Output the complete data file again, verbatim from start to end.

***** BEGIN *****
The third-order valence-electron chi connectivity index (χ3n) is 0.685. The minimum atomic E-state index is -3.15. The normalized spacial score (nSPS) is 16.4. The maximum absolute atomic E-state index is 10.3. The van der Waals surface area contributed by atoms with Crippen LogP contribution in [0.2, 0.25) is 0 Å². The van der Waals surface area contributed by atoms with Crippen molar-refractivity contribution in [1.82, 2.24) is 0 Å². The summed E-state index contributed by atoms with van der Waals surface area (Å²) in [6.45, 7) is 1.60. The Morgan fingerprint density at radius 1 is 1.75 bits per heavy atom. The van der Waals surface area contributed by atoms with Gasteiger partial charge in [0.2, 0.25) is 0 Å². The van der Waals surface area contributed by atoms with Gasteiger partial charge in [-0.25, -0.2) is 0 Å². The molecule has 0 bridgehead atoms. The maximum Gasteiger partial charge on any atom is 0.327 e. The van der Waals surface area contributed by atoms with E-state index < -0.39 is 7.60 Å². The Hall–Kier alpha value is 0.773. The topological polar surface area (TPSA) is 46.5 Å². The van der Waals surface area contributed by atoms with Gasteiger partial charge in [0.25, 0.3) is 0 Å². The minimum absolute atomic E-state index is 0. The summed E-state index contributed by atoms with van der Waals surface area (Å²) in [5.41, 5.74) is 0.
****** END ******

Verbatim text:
The third-order valence-electron chi connectivity index (χ3n) is 0.685. The minimum atomic E-state index is -3.15. The normalized spacial score (nSPS) is 16.4. The maximum absolute atomic E-state index is 10.3. The van der Waals surface area contributed by atoms with Crippen LogP contribution in [0.2, 0.25) is 0 Å². The van der Waals surface area contributed by atoms with Crippen molar-refractivity contribution in [1.82, 2.24) is 0 Å². The summed E-state index contributed by atoms with van der Waals surface area (Å²) in [6.45, 7) is 1.60. The Morgan fingerprint density at radius 1 is 1.75 bits per heavy atom. The van der Waals surface area contributed by atoms with Gasteiger partial charge in [0.2, 0.25) is 0 Å². The van der Waals surface area contributed by atoms with Gasteiger partial charge in [-0.25, -0.2) is 0 Å². The molecule has 0 bridgehead atoms. The maximum Gasteiger partial charge on any atom is 0.327 e. The van der Waals surface area contributed by atoms with E-state index < -0.39 is 7.60 Å². The Hall–Kier alpha value is 0.773. The topological polar surface area (TPSA) is 46.5 Å². The van der Waals surface area contributed by atoms with Gasteiger partial charge in [0.25, 0.3) is 0 Å². The minimum absolute atomic E-state index is 0. The summed E-state index contributed by atoms with van der Waals surface area (Å²) in [5.41, 5.74) is 0.